Tenant behaviour is a landlord’s responsibility

When tenants cause ructions, the question is often asked who is held responsible for the bad behaviour: the tenant, the landlord, or the agent who lets out the rental property on the landlord’s behalf.

“While rental agents are often blamed for the poor conduct of the tenants they place, ultimately a tenant’s behaviour is the landlord’s responsibility,” says Sheree Peach, Residential Rentals Manager at Renprop. “Landlords carry the liability for their tenant’s actions according to the Sectional Titles Act 95 of 1986.”

She says that this once again highlights the importance of working with a professional rental agent who is able to implement the level of strict screening that should take place when a tenant is being selected in order to avoid the headache of dealing with problem or unruly tenants down the line.

Peach points out that a professional rental agent should be able to qualify any potential tenants against strict selection criteria. “This includes screening the tenant’s past behaviour and propensity to be unruly, aside from credit vetting them to ensure they are able to afford the monthly rental amount. At Renprop, tenant screening entails a behavioural analysis to ensure that only those applicants who are suited to the property and complex or estate are qualified.” She also notes that all a tenant’s references should be checked and contacted in an effort to ascertain any patterns of unwanted behaviour.

Peach says that as many rental units fall within sectional title complexes or residential estates, a professional rental agent should present a copy of the body corporate or estate rules to the tenant when they sign their lease and ensure that it is signed in acceptance by the tenant, which makes the regulation of behaviour that much easier. “But at the end of the day, the landlord, as the owner of the property, is still held liable for any undesirable behaviour by their tenants.”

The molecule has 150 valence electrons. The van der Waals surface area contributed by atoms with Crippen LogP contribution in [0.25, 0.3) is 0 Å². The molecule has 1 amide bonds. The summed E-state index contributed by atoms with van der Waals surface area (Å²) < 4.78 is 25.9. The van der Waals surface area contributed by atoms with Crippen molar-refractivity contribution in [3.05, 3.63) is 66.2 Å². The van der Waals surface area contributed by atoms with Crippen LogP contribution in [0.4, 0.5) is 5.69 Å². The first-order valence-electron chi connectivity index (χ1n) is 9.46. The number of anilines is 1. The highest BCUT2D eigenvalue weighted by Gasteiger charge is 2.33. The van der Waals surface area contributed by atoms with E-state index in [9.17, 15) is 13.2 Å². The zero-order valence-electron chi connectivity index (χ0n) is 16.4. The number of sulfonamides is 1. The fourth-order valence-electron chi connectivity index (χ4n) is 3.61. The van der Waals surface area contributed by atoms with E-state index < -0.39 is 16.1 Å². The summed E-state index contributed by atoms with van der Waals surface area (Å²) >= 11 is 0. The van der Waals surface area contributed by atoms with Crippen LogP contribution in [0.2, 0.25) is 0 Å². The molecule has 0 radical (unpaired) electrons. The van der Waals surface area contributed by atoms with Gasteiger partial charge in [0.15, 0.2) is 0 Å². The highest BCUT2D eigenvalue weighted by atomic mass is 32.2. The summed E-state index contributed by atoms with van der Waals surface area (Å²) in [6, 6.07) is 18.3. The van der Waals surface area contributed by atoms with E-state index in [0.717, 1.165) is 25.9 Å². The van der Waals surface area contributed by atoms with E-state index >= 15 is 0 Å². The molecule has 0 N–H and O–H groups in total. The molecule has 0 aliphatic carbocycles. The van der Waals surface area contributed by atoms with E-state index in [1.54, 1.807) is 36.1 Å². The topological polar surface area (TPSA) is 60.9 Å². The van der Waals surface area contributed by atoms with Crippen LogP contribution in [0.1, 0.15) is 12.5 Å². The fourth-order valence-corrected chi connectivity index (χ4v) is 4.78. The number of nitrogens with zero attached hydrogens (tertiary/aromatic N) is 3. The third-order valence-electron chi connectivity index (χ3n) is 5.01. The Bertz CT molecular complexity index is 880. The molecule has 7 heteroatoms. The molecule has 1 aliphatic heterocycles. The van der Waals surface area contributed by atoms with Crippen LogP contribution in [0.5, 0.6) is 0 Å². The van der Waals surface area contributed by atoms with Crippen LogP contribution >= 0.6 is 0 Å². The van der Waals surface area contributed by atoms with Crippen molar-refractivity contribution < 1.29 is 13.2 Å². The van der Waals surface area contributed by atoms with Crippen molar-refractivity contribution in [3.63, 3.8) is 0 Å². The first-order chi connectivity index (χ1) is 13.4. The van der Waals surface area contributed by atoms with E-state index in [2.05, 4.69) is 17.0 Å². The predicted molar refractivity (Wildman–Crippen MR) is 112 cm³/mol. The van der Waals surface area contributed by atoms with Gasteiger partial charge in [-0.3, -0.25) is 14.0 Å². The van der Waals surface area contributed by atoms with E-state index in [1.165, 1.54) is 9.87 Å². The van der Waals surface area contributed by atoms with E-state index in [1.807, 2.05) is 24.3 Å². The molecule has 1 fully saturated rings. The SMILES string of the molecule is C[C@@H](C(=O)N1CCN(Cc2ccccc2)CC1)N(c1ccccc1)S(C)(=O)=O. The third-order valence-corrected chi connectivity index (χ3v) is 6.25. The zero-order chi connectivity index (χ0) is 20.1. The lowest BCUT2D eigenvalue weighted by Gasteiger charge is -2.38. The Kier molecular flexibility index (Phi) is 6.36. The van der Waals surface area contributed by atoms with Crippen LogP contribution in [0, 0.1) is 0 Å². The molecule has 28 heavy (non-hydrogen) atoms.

Peach highlights that in the case of a sectional title complex and many residential estates, the trustees or home owners association are entitled to impose fines or administration fees for bad behaviour by tenants where the rules of the sectional title scheme or residential estate have been contravened. These fees are passed onto the property owner on their levy account. “In addition, should a tenant cause damage to any common property, the landlord will be held liable for the cost of replacement or repair,” she says.

While it is impossible to predict whether or not a tenant is going to misbehave, a comprehensive tenant screening will definitely minimise the risk. “As the onus falls on the landlord to manage the behaviour of their tenants, and ongoing unwanted behaviour will result in the termination of the lease which is a tedious process that landlords should rather try to avoid at all costs, prevention is better than cure in this case.”

Aside from ensuring that prospective tenants are properly vetted, Peach says that landlords are also strongly advised to ensure that their lease agreements have been properly drafted by an expert in the residential rental field. “The value of a reputable rental agent cannot be emphasised enough. Professional rental agents will have access to leases which have been drafted by attorneys who are familiar with the Rental Housing Act and each party’s rights, and can therefore take all necessary measures to ensure the landlords they represent are as protected as possible,” she concludes.

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